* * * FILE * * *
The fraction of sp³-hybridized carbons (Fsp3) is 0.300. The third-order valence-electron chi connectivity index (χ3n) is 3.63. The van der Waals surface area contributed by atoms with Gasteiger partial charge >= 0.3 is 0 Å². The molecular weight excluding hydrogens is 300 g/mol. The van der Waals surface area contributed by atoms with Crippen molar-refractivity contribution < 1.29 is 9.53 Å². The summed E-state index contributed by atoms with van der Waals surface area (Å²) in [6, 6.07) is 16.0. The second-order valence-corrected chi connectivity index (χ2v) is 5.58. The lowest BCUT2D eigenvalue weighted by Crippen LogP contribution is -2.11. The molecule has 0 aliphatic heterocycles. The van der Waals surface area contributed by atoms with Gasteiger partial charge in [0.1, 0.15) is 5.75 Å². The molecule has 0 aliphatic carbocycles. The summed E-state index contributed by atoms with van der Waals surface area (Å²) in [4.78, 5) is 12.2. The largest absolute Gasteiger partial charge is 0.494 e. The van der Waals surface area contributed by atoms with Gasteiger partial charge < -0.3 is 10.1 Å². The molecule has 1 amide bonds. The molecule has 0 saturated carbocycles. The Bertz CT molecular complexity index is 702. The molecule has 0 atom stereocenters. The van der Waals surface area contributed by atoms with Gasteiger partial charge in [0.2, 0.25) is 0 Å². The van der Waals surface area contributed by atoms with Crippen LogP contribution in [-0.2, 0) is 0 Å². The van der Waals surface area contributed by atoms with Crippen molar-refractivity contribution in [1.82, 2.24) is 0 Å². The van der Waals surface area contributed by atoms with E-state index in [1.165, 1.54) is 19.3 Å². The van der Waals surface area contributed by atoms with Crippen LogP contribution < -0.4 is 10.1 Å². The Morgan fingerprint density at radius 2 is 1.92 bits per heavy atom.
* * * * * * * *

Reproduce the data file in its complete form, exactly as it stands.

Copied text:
The fraction of sp³-hybridized carbons (Fsp3) is 0.300. The third-order valence-electron chi connectivity index (χ3n) is 3.63. The van der Waals surface area contributed by atoms with Gasteiger partial charge >= 0.3 is 0 Å². The molecular weight excluding hydrogens is 300 g/mol. The van der Waals surface area contributed by atoms with Crippen molar-refractivity contribution < 1.29 is 9.53 Å². The summed E-state index contributed by atoms with van der Waals surface area (Å²) in [6, 6.07) is 16.0. The second-order valence-corrected chi connectivity index (χ2v) is 5.58. The lowest BCUT2D eigenvalue weighted by Crippen LogP contribution is -2.11. The molecule has 0 aliphatic heterocycles. The van der Waals surface area contributed by atoms with Gasteiger partial charge in [0.1, 0.15) is 5.75 Å². The molecule has 0 aliphatic carbocycles. The summed E-state index contributed by atoms with van der Waals surface area (Å²) in [4.78, 5) is 12.2. The largest absolute Gasteiger partial charge is 0.494 e. The van der Waals surface area contributed by atoms with Gasteiger partial charge < -0.3 is 10.1 Å². The molecule has 1 amide bonds. The molecule has 0 saturated carbocycles. The Bertz CT molecular complexity index is 702. The molecule has 0 atom stereocenters. The van der Waals surface area contributed by atoms with Gasteiger partial charge in [0.2, 0.25) is 0 Å². The van der Waals surface area contributed by atoms with Crippen LogP contribution in [-0.2, 0) is 0 Å². The van der Waals surface area contributed by atoms with Crippen molar-refractivity contribution in [1.82, 2.24) is 0 Å². The van der Waals surface area contributed by atoms with E-state index in [1.165, 1.54) is 19.3 Å². The van der Waals surface area contributed by atoms with Crippen LogP contribution < -0.4 is 10.1 Å². The Morgan fingerprint density at radius 2 is 1.92 bits per heavy atom.